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"Liverpool need takeover to compete with rivals"

Keith Harris is regarded as the No.1 mover and shaker on football club takeovers, coming close last year to pulling off a Middle East deal to buy Liverpool, so there can be few greater authorities on the current crisis gripping Anfield.

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The boss of high flying City firm Seymour Pierce spoke to ESPN Soccernet about the situation gripping the giant Premier League club on the eve of their critical clash with Manchester United at Anfield on Sunday.

Investment bank Seymour Pierce's Harris told ESPN Soccernet: "Liverpool is one of the best football brands in the world - but it is currently suffering.

"Liverpool finds it hard to come near to its main rivals in the Premier League because it doesn't have the matchday attendance to compete at the highest level. Anfield is limited to 45,362 and without the stadium source of revenue it is not able to fund investment in the team that is required by all top clubs in this highly competitive climate.

"Liverpool requires further investment in the team to compete, and for that reason it would benefit from new owners who could invest and give the club the backing to build the new stadium that it needs."

No one knows better the degree of difficulty in pulling off a takeover at Anfield. Harris brokered a bid from a Kuwaiti investor, which had an excellent opportunity to take Liverpool a stage further with big investment from the Middle East. The Kuwaiti offer followed closely on the heels of an approach from Dubai's DIC which ultimately was topped by the bid which saw Hicks and Gillett assume joint control.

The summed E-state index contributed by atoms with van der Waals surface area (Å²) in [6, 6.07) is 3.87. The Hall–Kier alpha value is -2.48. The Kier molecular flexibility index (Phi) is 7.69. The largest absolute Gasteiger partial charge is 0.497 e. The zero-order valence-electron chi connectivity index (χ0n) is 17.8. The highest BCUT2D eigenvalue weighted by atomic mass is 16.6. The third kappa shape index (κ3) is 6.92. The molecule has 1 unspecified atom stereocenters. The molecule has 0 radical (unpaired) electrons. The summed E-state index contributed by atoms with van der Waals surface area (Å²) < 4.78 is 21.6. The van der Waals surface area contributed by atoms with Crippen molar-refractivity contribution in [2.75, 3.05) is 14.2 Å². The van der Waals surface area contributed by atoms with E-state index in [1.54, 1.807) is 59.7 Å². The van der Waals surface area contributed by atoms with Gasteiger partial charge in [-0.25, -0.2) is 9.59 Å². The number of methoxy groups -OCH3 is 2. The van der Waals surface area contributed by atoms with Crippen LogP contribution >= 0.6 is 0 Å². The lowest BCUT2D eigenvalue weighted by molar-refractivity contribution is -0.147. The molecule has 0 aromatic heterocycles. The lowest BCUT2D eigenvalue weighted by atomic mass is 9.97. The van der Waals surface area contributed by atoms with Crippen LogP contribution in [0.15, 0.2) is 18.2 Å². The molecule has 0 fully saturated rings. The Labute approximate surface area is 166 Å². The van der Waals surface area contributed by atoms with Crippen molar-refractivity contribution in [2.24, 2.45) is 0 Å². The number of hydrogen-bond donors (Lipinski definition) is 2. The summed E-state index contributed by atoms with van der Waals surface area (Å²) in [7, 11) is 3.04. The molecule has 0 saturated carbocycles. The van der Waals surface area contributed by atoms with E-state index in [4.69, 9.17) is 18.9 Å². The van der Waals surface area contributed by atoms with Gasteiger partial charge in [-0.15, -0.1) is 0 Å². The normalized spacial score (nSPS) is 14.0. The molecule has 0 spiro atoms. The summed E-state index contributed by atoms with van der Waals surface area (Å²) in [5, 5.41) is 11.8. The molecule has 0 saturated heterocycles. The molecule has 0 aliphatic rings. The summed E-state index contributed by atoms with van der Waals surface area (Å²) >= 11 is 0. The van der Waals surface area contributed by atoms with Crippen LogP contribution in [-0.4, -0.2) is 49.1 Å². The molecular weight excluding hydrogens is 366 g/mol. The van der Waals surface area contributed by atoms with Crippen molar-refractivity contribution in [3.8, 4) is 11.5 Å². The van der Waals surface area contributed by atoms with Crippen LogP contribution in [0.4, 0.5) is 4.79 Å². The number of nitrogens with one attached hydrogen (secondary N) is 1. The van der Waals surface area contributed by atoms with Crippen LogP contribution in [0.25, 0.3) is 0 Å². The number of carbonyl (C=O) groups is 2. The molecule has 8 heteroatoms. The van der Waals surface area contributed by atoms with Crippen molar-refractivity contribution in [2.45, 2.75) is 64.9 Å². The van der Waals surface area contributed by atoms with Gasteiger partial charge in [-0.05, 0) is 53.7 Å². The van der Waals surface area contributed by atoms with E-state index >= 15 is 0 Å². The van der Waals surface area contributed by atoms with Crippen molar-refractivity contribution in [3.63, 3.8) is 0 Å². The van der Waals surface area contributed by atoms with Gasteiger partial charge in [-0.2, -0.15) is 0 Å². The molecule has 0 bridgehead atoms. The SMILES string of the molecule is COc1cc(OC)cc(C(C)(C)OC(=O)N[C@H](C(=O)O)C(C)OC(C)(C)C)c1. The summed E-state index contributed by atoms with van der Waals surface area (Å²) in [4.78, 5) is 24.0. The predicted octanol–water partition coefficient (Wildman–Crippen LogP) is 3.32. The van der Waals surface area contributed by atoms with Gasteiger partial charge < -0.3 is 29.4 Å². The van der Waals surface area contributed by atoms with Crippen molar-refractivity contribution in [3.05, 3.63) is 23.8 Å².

Harris, the former Football League chairman, says: "We came very close in July last year when the Kuwaitis pulled out at the last minute.

"The problem at Liverpool is actually straightforward - a short-term debt level which restricts its capacity to build a new stadium and invest further to enhance the playing squad. It is hampered like many other clubs by the continuing difficulty of raising money in the world's capital markets.

"Liverpool has not had a sustained period of success for many, many years. Yes, they won the Champions League a few years ago, but the club needs a sustained period of success, and that is not happening."

The fans turned on Rafa Benitez in the Champions League defeat by Lyon, but George Gillett has issued a statement backing the manager, although that has not yet been endorsed by Tom Hicks.

Earlier this week, ESPN Soccernet revealed the financial importance of qualifying each season for the Champions League, suggesting that without the competition's £30m bounty underpinning the clubs interest repayments, there would instantly be a crisis situation.

No one at Anfield would have envisaged that the team that nearly won the title last season would now be languishing in eighth place, with little prospect of winning the title, and more significantly from a financial point of view, threatened with the prospect of not finishing in the top four.

Such factors appear to make the clash with Manchester United a make-or-break encounter of enormous importance.


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